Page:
Classes at Howard University Cancelled Due to a Ransomware Attack on Tuesday

Classes at Howard University Cancelled Due to a Ransomware Attack on Tuesday

As per a statement released by Howard University on Monday, a ransomware attack forced it to cancel classes on Tuesday.

The school clarified that on Tuesday, September 3, the university’s technical team members spotted “unusual activity” on their network and turned it off to examine the matter. They subsequently acknowledged it as a ransomware attack but refused to disclose any information about the attackers.

The officials are still investigating the current situation. Moreover, ETS and its partners are working hard to completely resolve this problem and restore operations as fast as possible.

The university has reached out to law enforcement and is coordinating with forensic experts to resolve the situation. They deny any evidence of personal information leaks, but the inquiry is still underway.

The school had to cancel all classes on Tuesday to resolve the problem, and the campus is now only open to a few employees. Even the Wi-Fi on campus is down. Students will still be able to use some cloud apps, and they will continue to update students and teachers at 2 p.m. every day.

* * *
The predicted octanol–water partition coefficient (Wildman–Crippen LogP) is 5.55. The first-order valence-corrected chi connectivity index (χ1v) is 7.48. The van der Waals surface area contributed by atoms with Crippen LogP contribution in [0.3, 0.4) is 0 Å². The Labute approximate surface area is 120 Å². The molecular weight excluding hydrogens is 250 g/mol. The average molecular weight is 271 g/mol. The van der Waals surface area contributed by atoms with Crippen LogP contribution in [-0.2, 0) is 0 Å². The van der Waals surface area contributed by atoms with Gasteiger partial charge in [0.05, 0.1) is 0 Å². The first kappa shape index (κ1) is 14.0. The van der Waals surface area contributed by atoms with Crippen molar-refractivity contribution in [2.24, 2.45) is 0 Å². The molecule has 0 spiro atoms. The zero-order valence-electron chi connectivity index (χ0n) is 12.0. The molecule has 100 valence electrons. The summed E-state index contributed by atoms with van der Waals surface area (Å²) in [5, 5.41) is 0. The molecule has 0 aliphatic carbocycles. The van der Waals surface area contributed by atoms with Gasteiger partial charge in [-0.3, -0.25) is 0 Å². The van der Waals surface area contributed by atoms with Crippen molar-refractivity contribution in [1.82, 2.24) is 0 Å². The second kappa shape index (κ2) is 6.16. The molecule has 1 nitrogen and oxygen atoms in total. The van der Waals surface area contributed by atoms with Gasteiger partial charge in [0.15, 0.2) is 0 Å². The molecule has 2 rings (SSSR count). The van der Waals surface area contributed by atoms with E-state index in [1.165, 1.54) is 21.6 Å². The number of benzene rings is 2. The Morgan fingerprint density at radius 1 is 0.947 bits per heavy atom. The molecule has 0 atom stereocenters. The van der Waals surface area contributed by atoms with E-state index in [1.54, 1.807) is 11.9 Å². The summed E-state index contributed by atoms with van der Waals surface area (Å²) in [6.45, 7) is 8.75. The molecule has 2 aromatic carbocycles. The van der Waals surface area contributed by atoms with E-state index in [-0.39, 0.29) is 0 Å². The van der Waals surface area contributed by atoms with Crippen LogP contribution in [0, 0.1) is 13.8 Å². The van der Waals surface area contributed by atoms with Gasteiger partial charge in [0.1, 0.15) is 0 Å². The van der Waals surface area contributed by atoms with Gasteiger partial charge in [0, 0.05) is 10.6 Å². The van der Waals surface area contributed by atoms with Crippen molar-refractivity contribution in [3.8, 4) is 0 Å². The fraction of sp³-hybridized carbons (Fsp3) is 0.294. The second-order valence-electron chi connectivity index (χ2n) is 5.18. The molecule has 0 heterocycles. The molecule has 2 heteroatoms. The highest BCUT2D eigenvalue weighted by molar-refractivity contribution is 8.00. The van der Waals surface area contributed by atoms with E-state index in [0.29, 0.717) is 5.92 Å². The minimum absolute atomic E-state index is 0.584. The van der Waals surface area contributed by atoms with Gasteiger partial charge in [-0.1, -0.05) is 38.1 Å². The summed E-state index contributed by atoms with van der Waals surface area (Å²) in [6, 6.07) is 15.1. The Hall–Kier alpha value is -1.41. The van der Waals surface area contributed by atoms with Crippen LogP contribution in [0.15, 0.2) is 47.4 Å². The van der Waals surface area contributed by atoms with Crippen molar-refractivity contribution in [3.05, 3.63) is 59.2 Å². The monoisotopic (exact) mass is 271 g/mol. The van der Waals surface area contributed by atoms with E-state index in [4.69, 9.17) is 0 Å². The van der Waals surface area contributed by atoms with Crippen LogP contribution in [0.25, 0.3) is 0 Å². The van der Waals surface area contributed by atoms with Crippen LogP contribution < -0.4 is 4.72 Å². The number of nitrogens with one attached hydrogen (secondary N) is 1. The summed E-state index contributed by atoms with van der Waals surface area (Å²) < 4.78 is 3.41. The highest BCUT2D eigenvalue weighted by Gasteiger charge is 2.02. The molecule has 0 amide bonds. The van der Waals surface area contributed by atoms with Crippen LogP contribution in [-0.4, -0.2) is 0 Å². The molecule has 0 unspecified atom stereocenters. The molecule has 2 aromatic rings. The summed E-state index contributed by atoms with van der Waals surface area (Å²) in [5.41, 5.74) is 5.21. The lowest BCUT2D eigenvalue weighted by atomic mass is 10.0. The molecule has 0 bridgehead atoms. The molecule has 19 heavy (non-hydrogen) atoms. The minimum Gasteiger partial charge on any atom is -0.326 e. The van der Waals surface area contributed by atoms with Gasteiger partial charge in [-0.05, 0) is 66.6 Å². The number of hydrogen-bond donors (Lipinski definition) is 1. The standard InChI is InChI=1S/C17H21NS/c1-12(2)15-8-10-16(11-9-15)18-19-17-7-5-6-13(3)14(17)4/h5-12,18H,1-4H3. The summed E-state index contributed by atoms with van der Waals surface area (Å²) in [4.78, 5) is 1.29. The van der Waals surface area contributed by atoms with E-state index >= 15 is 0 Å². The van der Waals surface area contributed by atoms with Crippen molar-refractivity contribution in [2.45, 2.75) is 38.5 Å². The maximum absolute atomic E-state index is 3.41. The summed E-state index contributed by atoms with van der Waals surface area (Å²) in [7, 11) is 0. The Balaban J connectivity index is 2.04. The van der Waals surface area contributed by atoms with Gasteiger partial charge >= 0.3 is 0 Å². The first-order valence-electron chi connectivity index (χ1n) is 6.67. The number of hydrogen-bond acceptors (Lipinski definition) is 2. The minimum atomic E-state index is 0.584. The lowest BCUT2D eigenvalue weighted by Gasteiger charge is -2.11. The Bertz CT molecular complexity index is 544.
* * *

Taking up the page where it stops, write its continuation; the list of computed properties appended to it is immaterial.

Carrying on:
Howard University is the latest major academic institution to be attacked by ransomware. It has contacted the FBI and the D.C. city government and is implementing extra security measures to keep the university and personal information secure from illegal ciphering. ETS will communicate every new update relevant to the incident.

In the past few years, ransomware attacks on educational institutions have increased significantly. According to Emsisoft researchers, effective ransomware attacks against the education sector increased by 388% between the 2nd and 3rd quarters of 2020.

George Moody and Rebecca Moody, researchers at Comparitech, discovered that at least 222 ransomware attacks had affected 3,880 schools and institutions since 2018. They explain that ransomware attacks have caused an estimated 1,387 days of downtime for schools and universities, with about 9,525 days spent on recovery procedures. Twenty-two schools/colleges disclosed the amount spent on their recovery efforts, with a total of approximately $19.2 million spent.

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